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Nicky Marr: It’s by no means over, despite the narrative

By Nicky Marr

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Passengers on public transport during the coronavirus pandemic keep their distance from each other.
Passengers on public transport during the coronavirus pandemic keep their distance from each other.

We’re just back from a week spent south of the border, and it was an eye-opener. Because apart from in supermarkets, where compliance was at about 25 per cent, mask-wearing was non-existent.

Aside from a dog-eared QR code stuck to a café table, or the occasional grubby-looking sanitisation station outside a pub, you could be forgiven for imagining the pandemic had never happened. Caving to pressure to fit in, we left our masks in our pockets too. Social conformity overrode caution.

Were we foolhardy? We probably were. But did we get away with it? According to today’s negative lateral flow test results, yes, we did. And with one in 12 of the population in Scotland having the virus last week, and similar numbers wherever we visited, it seems we got lucky.

There’s an inevitability that we’ll all catch it, it’s just a case of when. But that doesn’t mean we should be complacent, although clearly, on holiday, we were. Hospital rates are up to record levels, death rates have risen again too.

Yet the panic is gone. As a nation we seem to be ‘over it’. In Scotland, mask wearing is being down-graded from a legal requirement to mere guidance, and home-tests will no longer be free from April 19. Have you stocked up? Just in case?

Believe me, no-one knows which way this is going to pan out. The closest I have to a medical qualification is having watched all of Grey’s Anatomy. But as an interested, fully vaccinated, and generally careful individual (that’s me you see still pointedly sanitising my trolley at the supermarket) I can’t see how, or when, this might end. Each time we lock-down to contain the virus, mask-up to prevent its spread, sanitise to rid ourselves of its spores, or vaccinate against its effects, it mutates, thwarting us again.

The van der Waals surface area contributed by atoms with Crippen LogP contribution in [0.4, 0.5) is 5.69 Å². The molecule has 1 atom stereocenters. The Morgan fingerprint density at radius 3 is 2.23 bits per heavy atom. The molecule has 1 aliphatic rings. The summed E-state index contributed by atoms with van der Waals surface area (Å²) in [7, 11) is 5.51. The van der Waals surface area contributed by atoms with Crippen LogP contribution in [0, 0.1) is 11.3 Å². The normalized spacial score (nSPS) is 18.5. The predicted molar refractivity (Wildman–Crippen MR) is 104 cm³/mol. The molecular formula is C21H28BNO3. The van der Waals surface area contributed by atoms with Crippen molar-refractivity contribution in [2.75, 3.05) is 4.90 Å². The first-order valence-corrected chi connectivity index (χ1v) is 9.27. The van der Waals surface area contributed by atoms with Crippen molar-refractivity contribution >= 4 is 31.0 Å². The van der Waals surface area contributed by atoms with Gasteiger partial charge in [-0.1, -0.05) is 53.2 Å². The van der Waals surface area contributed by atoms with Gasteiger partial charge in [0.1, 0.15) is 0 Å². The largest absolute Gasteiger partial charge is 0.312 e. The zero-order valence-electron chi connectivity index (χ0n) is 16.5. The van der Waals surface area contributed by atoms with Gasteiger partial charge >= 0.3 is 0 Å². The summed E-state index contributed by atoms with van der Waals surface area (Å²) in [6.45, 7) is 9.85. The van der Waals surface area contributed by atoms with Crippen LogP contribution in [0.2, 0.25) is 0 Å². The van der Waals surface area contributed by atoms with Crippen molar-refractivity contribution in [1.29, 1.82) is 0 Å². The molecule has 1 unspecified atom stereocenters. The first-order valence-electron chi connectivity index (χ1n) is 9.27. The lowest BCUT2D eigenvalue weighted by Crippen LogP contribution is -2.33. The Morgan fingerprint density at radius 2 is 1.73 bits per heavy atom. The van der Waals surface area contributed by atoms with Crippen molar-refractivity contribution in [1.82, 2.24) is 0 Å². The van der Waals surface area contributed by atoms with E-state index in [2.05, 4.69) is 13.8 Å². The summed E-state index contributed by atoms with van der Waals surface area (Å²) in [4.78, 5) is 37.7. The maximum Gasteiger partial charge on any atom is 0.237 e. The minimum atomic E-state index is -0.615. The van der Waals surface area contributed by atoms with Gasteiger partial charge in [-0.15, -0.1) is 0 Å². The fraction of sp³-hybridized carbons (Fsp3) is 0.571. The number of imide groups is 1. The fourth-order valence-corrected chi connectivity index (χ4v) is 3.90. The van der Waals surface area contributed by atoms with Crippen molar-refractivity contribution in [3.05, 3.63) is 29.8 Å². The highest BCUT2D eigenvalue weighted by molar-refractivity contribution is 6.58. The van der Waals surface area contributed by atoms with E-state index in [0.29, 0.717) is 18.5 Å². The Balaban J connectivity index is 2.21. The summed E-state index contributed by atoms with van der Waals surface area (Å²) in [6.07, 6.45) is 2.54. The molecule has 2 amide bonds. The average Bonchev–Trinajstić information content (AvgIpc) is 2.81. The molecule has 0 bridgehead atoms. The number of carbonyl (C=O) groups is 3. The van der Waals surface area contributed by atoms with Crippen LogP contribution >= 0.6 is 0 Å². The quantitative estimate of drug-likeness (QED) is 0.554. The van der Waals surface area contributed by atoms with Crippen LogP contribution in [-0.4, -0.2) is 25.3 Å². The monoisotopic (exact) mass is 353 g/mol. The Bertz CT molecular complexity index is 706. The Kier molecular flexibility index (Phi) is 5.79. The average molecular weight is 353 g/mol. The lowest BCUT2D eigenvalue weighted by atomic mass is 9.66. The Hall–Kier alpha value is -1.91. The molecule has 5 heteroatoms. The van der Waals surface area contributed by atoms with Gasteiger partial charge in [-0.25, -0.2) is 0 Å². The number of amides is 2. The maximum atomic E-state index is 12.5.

Mask wearing is falling as infection rates hit new record highs.
Mask wearing is falling as infection rates hit new record highs.

Last month, three members of our family, all vulnerable, all carefully shielding for the last two years, became infected. The tragedy is that they were only together because another family member had just passed away. All three have recovered, but each was uncomfortably unwell.

The lasting impact of this virus will be greater even than the many thousands who have died with it, and the thousands more with long-Covid. NHS Scotland staff rates are still at crisis levels, due in part to sickness rates, to Brexit, and to decades of chronic underfunding.

But the further crisis is the patients who have stagnated on NHS waiting lists, or who not yet been diagnosed. Many have failed to attend their GPs for fear of being a burden, and are now presenting with acute cases, sometimes no longer curable.

And a recent report disclosed that 240 Scots have died so far in 2022 due to A&E delays.

The impact on mental health services, already stretched beyond capacity before the pandemic, has been horrendous.

History will decide whether our governments north and south of the border dealt with this pandemic well. I just can’t see that it’s over yet, despite masks and free home tests being scrapped.

Nicky Marr - coach/writer/broadcaster. Picture: Callum Mackay.
Nicky Marr - coach/writer/broadcaster. Picture: Callum Mackay.

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